For centuries, the challenge has been the maintenance of bodyweight in the face of marginal food availability. Since the industrial revolution, energy expenditure related to economic activity and domestic life has fallen progressively as technological innovation has replaced muscular power with labor- saving devices. This fall in activity energy expenditure however has not been associated over this entire period with population weight gain. In the 1970s and the 1980s, there was an abrupt uptick in the rate of rise of relative weight in industrialized countries followed rapidly by developing countries. This has led to high and increasing rates of overweight and obesity in high- income countries worldwide, but also an alarming inclusion of low- and middle- income populations in this obesity epidemic. The precise drivers of these concurrent epidemics are not agreed, but probably include on the one hand an increase in dietary energy intake resulting from the impact of industrialization and globalization on food availability and price. On the other, there is the facilitating underlying status of a steadily falling activity energy expenditure as muscle power as an input into economic production as well as household and leisure activities has been supplanted. The rise in population weight without accompanying linear growth manifests as obesity. The accretion of fat as well as the response to other environmental exposures during progressive industrialization and modernization has evoked an accompanying epidemic of cardiometabolic pathology that has significant impact on health as well as macroeconomics. Given the power and presumed irreversibility of industrialization and globalization, our ability to reverse these obesity epidemics is heavily dependent on new knowledge being developed which gives insight with prevention and therapeutic implications on the proximal and distal drivers of this progressive positive energy balance.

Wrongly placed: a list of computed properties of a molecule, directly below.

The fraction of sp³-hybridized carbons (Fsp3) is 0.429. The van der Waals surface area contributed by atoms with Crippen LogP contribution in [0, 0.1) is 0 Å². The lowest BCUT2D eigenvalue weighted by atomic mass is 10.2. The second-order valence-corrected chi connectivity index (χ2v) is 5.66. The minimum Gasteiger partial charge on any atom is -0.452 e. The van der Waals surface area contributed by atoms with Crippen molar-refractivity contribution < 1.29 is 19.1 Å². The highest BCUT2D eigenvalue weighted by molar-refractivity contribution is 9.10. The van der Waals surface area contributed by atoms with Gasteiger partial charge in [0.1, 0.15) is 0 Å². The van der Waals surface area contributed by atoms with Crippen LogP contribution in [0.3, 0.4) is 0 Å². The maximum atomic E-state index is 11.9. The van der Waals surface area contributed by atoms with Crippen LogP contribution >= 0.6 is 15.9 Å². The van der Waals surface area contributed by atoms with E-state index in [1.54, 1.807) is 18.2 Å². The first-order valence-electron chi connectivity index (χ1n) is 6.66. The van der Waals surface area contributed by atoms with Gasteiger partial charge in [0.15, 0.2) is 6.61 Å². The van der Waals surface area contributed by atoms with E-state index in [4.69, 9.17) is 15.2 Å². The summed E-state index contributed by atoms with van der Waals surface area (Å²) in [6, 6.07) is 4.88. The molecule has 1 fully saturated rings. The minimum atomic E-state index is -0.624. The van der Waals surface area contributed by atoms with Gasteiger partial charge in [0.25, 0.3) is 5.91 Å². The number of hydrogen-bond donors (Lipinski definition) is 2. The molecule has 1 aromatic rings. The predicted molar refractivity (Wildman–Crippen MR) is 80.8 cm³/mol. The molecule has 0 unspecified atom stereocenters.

State of the Art of Growth Standards